Side-effect - Harris Khalique - Friday, March 25, 2011

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The plastic cities of the monarchies and oligarchies of the Middle East are being threatened by the stemming of frail, green saplings of organic resistance. The ruling dynasties want to root out this growth at once so that a new oasis of human dignity, democratic values and social change could never appear in the Arab desert.

People are clamouring for political change across Maghreb and the Middle East. Tunisia, Egypt, Libya, Yemen and Bahrain, all are in the midst of unprecedented tensions in their history. Other governing families and classes in the region are both angry and nervous. Saudis on the one hand are trying to dole out money to their populace to keep them calm and have announced local body polls to create an illusion of participation in decision making among the citizenry. On the other hand, they have sent armed men to support the royal family and suppress the uprising in Bahrain.

The world watches. While rulers of influential countries are calculating their interests and accordingly weighing up options to interfere or stay back, civil society in these very countries is desperate to see democratic changes come about quick for their fellow global citizens. Until now, the western powers, led by the US, are selective. This is quite usual though. While we see them pounding bombs on Qaddafi’s bases, Saudi intervention in Bahrain, exactly contrary to what the west stands for in Libya, continues unabated.

The reasons are far too simple. In the proxy war between Iran and Saudi Arabia played out in Bahrain, the US will side with the Saudis. Iran is a theocratic democracy, marginally better than Saudi Arabia in terms of a cleric-controlled representative government but defying the policies of the US. Saudi Arabia is a theocratic kingdom but a close collaborator and a joint custodian of US interests in the wider region with Israel.

Although the Saudis do not recognise the Jewish state, they are hand in glove with their biggest sponsor when it comes to shared strategic interests. Americans get a rich ally who could foot its own bills and also of Americans at times like in the first Iraq war, and Saudis get what an unrepresented regime desperately needs, international political influence and military support.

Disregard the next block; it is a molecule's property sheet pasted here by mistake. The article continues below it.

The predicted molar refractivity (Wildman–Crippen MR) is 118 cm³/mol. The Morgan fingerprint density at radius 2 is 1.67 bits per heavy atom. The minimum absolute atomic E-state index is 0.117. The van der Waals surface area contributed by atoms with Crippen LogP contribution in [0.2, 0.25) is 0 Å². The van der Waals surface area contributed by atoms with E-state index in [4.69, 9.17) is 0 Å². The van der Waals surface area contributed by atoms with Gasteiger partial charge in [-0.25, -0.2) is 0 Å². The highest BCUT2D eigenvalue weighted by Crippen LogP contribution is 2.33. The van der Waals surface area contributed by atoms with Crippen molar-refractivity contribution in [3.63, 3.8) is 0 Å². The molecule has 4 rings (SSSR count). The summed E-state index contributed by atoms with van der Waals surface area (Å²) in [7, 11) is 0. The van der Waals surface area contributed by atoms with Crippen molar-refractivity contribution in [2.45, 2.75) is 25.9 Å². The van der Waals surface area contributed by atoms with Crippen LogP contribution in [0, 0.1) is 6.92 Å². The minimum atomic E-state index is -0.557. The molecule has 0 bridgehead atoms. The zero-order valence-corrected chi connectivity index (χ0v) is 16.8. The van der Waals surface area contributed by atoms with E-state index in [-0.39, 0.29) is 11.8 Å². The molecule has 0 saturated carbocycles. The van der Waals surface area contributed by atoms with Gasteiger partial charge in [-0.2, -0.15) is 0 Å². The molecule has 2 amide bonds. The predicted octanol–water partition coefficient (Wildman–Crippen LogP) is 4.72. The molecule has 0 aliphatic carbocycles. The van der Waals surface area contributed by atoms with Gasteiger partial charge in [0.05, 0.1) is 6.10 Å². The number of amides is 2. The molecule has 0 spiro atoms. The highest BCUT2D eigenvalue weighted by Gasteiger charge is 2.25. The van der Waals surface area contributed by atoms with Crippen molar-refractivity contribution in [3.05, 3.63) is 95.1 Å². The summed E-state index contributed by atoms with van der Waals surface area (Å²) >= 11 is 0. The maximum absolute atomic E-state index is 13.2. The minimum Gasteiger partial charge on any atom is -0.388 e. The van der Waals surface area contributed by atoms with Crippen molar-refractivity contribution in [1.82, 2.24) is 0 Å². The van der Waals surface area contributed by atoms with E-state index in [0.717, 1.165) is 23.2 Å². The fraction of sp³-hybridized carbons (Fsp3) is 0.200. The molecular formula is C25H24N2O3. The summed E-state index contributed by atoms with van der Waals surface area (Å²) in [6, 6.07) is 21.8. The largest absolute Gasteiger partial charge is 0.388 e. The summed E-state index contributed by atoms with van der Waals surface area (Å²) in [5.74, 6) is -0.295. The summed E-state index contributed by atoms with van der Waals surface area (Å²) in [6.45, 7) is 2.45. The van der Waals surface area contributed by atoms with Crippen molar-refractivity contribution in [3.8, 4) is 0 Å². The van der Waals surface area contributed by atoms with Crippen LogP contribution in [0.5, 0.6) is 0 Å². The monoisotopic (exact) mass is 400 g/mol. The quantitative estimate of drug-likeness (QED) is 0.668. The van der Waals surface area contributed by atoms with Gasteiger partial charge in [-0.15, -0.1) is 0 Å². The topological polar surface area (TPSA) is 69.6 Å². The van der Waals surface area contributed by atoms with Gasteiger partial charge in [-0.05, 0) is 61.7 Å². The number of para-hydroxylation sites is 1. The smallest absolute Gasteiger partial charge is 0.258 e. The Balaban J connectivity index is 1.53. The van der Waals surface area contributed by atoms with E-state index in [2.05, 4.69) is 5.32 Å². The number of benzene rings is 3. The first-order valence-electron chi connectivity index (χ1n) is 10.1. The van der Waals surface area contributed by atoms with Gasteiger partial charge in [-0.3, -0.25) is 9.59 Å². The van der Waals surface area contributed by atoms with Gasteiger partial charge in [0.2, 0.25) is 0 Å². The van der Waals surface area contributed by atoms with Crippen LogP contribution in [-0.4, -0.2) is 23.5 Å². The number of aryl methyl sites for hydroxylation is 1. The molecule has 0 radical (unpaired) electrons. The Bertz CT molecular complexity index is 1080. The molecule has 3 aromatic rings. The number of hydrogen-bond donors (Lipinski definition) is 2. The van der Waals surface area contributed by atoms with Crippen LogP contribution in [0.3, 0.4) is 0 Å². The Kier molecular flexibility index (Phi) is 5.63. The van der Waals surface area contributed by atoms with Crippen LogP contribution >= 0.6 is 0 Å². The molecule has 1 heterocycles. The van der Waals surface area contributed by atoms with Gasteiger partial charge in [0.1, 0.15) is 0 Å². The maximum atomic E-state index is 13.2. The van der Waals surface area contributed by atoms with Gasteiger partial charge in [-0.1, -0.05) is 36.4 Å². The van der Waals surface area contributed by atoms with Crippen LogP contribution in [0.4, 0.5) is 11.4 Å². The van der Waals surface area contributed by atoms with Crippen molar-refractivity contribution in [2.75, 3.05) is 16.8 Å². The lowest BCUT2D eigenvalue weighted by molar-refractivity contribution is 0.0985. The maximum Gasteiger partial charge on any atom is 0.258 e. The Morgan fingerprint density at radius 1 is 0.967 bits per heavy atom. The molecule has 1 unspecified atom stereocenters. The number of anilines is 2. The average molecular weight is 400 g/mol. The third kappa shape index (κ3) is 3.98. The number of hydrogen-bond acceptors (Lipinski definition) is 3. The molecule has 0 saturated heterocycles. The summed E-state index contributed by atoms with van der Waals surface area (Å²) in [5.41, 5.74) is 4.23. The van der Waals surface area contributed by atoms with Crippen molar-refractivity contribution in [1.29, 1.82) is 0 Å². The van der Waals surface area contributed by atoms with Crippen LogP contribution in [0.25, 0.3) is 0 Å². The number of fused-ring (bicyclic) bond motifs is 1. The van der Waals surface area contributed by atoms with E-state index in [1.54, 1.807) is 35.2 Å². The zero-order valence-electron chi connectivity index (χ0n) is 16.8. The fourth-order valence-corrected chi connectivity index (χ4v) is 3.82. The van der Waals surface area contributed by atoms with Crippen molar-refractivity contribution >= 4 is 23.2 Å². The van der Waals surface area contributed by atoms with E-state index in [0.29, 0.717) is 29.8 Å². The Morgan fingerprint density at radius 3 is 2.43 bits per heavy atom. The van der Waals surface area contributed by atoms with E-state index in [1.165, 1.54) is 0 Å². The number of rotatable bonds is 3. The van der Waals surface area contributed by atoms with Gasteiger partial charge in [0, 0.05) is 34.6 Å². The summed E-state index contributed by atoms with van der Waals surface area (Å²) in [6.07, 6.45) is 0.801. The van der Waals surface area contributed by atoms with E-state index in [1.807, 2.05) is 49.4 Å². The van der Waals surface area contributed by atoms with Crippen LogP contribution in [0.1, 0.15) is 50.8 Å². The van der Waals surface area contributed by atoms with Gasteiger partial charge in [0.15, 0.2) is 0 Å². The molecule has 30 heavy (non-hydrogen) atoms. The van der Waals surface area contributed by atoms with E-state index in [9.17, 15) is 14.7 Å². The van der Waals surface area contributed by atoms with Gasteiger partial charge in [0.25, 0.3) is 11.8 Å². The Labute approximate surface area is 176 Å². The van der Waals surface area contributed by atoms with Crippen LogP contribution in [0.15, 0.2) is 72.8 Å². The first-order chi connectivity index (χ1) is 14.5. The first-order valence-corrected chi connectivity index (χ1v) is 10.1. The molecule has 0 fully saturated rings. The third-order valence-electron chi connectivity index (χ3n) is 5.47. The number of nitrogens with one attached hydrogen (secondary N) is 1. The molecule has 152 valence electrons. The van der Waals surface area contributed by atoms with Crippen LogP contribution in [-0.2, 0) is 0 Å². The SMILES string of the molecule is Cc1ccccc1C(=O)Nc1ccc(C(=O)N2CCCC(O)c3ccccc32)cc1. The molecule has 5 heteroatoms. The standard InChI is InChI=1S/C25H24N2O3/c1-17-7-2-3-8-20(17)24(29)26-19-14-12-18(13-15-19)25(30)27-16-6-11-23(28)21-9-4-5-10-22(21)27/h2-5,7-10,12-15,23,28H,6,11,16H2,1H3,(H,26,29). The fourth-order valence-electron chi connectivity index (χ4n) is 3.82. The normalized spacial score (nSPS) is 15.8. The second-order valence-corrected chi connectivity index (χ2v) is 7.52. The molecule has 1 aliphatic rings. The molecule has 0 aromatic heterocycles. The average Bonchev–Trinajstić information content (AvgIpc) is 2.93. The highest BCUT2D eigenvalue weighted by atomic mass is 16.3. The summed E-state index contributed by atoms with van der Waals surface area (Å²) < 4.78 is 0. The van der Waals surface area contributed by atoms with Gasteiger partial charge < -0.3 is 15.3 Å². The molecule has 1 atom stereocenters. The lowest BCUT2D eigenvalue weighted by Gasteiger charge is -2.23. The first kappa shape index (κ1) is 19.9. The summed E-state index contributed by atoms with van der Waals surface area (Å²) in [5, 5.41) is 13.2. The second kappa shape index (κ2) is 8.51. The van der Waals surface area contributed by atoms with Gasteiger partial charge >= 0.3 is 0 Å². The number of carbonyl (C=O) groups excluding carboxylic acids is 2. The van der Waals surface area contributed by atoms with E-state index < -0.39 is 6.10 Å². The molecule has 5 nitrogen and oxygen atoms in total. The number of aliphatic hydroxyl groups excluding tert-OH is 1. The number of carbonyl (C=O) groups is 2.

For whatever it’s worth, some Pakistani commentators including this scribe continue to ask of our civil and military establishment to revisit their old security paradigm and foreign policy imperatives in the country’s interest.

But this is something that the US establishment does not wish to understand either, to better appreciate the emerging changes in global human society. They forget that supporting unrepresentative regimes of their liking in the developing countries including the Muslim world may have served their short-term interests but has tarnished their image among the large numbers of global population. How could you press for the inclusion of people belonging to different schools of thought in the political process in Iran and turn a blind eye towards your allies?

The US forgets that movements rooted in resistance to the monarchies and dictatorships in Arab and Muslim countries turn their wrath towards the west due to its unrelenting support to these regimes. American policy continues to lack depth.

Lastly, I am eager to put a couple of questions to Munawwar Hasan of Jamaat-e-Islami and Imran Khan of Tehreek-e-Insaf, the renewed champions of Pakistan’s national honour and global Muslim pride. Do the citizens of all Muslim countries including Saudi Arabia have a right to democracy? What is your immediate reaction to Saudi military moving into Bahrain?

The writer is an Islamabad-based poet, author and public policy advisor. Email: harris.

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